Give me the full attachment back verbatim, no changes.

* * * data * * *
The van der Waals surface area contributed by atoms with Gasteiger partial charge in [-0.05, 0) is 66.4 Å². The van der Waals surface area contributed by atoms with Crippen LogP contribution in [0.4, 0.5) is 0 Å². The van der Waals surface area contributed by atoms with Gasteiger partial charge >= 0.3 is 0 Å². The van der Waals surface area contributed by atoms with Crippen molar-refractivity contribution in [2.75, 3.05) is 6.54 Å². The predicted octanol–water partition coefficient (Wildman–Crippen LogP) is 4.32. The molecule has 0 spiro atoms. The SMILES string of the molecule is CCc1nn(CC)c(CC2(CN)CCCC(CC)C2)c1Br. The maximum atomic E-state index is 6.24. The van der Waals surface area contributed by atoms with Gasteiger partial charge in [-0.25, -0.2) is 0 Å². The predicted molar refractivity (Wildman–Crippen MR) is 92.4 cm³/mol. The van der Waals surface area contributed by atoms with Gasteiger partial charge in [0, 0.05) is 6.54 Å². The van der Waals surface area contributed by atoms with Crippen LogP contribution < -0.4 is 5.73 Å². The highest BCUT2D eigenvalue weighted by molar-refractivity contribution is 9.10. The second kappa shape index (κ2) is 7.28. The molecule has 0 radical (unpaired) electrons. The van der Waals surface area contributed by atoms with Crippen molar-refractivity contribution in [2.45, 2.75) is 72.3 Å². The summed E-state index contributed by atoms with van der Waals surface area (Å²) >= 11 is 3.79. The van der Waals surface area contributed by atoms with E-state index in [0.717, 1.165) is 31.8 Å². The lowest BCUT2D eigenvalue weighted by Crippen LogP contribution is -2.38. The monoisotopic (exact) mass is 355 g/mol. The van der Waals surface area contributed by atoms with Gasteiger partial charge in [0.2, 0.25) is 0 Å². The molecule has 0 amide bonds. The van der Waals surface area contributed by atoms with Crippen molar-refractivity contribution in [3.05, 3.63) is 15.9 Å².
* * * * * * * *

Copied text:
The van der Waals surface area contributed by atoms with Gasteiger partial charge in [-0.05, 0) is 66.4 Å². The van der Waals surface area contributed by atoms with Crippen LogP contribution in [0.4, 0.5) is 0 Å². The van der Waals surface area contributed by atoms with Gasteiger partial charge >= 0.3 is 0 Å². The van der Waals surface area contributed by atoms with Crippen molar-refractivity contribution in [2.75, 3.05) is 6.54 Å². The predicted octanol–water partition coefficient (Wildman–Crippen LogP) is 4.32. The molecule has 0 spiro atoms. The SMILES string of the molecule is CCc1nn(CC)c(CC2(CN)CCCC(CC)C2)c1Br. The maximum atomic E-state index is 6.24. The van der Waals surface area contributed by atoms with Gasteiger partial charge in [-0.25, -0.2) is 0 Å². The predicted molar refractivity (Wildman–Crippen MR) is 92.4 cm³/mol. The van der Waals surface area contributed by atoms with Gasteiger partial charge in [0, 0.05) is 6.54 Å². The van der Waals surface area contributed by atoms with Crippen LogP contribution < -0.4 is 5.73 Å². The highest BCUT2D eigenvalue weighted by molar-refractivity contribution is 9.10. The second kappa shape index (κ2) is 7.28. The molecule has 0 radical (unpaired) electrons. The van der Waals surface area contributed by atoms with Crippen molar-refractivity contribution in [2.45, 2.75) is 72.3 Å². The summed E-state index contributed by atoms with van der Waals surface area (Å²) >= 11 is 3.79. The van der Waals surface area contributed by atoms with E-state index in [0.717, 1.165) is 31.8 Å². The lowest BCUT2D eigenvalue weighted by Crippen LogP contribution is -2.38. The monoisotopic (exact) mass is 355 g/mol. The van der Waals surface area contributed by atoms with Gasteiger partial charge in [0.2, 0.25) is 0 Å². The molecule has 0 amide bonds. The van der Waals surface area contributed by atoms with Crippen molar-refractivity contribution in [3.05, 3.63) is 15.9 Å².